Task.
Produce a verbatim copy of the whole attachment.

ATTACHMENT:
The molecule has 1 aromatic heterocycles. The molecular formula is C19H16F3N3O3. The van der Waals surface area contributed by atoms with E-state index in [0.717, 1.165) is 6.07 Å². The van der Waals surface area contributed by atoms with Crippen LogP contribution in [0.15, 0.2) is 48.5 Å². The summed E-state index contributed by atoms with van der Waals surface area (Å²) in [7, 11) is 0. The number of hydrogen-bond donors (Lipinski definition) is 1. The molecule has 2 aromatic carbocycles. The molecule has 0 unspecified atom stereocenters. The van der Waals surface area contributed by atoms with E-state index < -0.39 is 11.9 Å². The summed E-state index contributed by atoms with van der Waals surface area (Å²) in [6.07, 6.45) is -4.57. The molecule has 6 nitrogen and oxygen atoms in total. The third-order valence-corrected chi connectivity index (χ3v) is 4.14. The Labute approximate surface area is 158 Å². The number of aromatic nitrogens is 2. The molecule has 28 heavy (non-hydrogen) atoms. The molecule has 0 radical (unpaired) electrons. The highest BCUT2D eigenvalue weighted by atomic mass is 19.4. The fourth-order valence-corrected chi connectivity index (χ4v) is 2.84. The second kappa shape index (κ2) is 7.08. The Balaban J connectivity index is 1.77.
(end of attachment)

The molecule has 1 aromatic heterocycles. The molecular formula is C19H16F3N3O3. The van der Waals surface area contributed by atoms with E-state index in [0.717, 1.165) is 6.07 Å². The van der Waals surface area contributed by atoms with Crippen LogP contribution in [0.15, 0.2) is 48.5 Å². The summed E-state index contributed by atoms with van der Waals surface area (Å²) in [7, 11) is 0. The number of hydrogen-bond donors (Lipinski definition) is 1. The molecule has 2 aromatic carbocycles. The molecule has 0 unspecified atom stereocenters. The van der Waals surface area contributed by atoms with E-state index < -0.39 is 11.9 Å². The summed E-state index contributed by atoms with van der Waals surface area (Å²) in [6.07, 6.45) is -4.57. The molecule has 6 nitrogen and oxygen atoms in total. The third-order valence-corrected chi connectivity index (χ3v) is 4.14. The Labute approximate surface area is 158 Å². The number of aromatic nitrogens is 2. The molecule has 28 heavy (non-hydrogen) atoms. The molecule has 0 radical (unpaired) electrons. The highest BCUT2D eigenvalue weighted by atomic mass is 19.4. The fourth-order valence-corrected chi connectivity index (χ4v) is 2.84. The second kappa shape index (κ2) is 7.08. The Balaban J connectivity index is 1.77.